4. Dataset Quality: We converged on the following boundary conditions to  ensure dataset quality.

  • Fixing timeline: For General Template generations, our latest implementations (cognitive architecture based prompt and codename AITv3) have been more robust in terms of their contextual awareness, content and structure. This gave us the confidence to blatantly prioritise their generations over earlier General Template generations.
  • Focus on High Quality Data: As a product centric company, we want to ensure that our AI models are aligned with the preferences of our users, while also generating high-quality content that demonstrates strong contextual awareness, content, and structure. Therefore, we have decided to prioritize the generation data  that is high-quality and also correlates positively with our product usage metrics and retention rates.
  • Including Human Evaluation: This was an additional check to ensure that the generation data from both our General Template and template specific generators is contextually aware and relevant to set of input given by users in the form of instructions. For example, we did not want very good generations in the dataset if they had a lot of hallucinated content and were in contradiction to information given to them via inputs.

Data Sourcing and Preprocessing of Data

Our data team has worked rigorously to build the underlying infrastructure that makes working with data super convenient for the AI team. Our data warehouse is hosted on Snowflake's platform and is integrated with our cloud notebook of choice, Deepnote. This makes it extremely easy for AI engineers to source data from the warehouse using SQL queries inside Deepnote and start manipulating it using Pandas.

Due to the high-dimensional embedding vector offerings from LLM providers like Cohere and OpenAI, the contextual capturing of text in the vector space has become world-class. In our opinion, this has largely eliminated the need for traditional NLP preprocessing techniques such as tokenization, lowercasing, stop-word removal, and stemming, among others.

However, as an AI product company, it is significant to be cautious and weed out the noisy user input data that could adversely affect the quality of the dataset for fine-tuning. For Flowrite, the two biggest sources of such input data points are identity settings and instructions for generations (images below).Most of the preprocessing involved using rule-based NLP systems to eliminate such noisy user input data points from the dataset.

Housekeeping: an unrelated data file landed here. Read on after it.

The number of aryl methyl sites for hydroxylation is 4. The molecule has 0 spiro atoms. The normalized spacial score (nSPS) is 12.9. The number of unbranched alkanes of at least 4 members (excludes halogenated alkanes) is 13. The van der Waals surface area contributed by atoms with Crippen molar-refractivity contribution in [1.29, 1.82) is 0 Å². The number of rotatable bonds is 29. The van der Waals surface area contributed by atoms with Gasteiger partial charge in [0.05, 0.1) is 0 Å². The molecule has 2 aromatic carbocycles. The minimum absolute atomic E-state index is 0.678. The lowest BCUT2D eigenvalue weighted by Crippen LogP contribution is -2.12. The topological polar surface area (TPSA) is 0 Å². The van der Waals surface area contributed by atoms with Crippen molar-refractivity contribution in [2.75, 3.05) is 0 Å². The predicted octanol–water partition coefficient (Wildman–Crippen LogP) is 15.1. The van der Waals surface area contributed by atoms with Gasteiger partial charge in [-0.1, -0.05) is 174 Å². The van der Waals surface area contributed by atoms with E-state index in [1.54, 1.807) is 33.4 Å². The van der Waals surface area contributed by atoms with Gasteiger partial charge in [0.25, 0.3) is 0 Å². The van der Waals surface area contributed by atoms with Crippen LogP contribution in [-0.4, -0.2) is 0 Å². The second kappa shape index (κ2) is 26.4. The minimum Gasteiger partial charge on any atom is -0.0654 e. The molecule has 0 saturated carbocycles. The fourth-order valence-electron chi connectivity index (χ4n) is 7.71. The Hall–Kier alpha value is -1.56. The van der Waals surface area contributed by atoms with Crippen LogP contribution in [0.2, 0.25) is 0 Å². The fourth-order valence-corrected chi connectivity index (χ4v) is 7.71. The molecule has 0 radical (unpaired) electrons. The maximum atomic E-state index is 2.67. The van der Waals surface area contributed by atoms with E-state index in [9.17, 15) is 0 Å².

Figure 2: Poor input data by the user while providing identity settings
Figure 3 : Poor input data by the user while proving instructions for generation


Clustering can be an effective tool in achieving data diversity by grouping similar data points together and thus increasing the probability of creating diversity for the finetuning dataset.  Clustering can help ensure that the finetuned LLM is optimized for a broad range of scenarios, making it more effective and robust towards real-world inputs.

The framing of the clustering problem would vary from case to case basis. As a Generative AI company, the north star metric for us at Flowrite was ensuring  diversity and quality of amongst the distribution of our email and message generation data for finetuning. Our clustering strategy involved clustering of our email and message generation dataset.

When we started our data clustering experiments, we had to figure out what variables we wanted to use. There are lots of ways to cluster data, so we had to decide which ones would work best for us. We narrowed it down to two main factors that we thought would make a big difference in the quality of our clusters:

  1. Type of Embeddings
  2. Clustering Algorithm

We resolved to experimenting with K-means and BERTopic Clustering along with OpenAI latest embedding “text-embedding-ada-002" and Cohere embedding (both large and small variants).

Tip: Save the embeddings locally to avoid recurring costs.

Picking the Best Clusters

As clustering is an unsupervised approach, we recognized the need to incorporate a human-in-the-loop methodology to evaluate the quality of our clusters. To this end, we leveraged the expertise of our analytical linguist, who meticulously reviewed each of the clusters and selected the top two clusters that appeared to have captured the distribution of the data in the most logical and meaningful sense.

As we examined the results of our experiments, we observed that Cohere Large emerged as the most effective choice of embeddings, outperforming other options by a notable margin. Specifically, Cohere Large combined with KMeans and BERTopic clustering algorithms yielded promising results. While both Cohere Large + KMeans and Cohere Large + BERTopic performed well, we found that the latter approach yielded the most meaningful grouping of the data. In our experiments, Cohere Large + BERTopic produced clusters with fewer outliers, resulting in a more accurate and cohesive grouping of similar data points.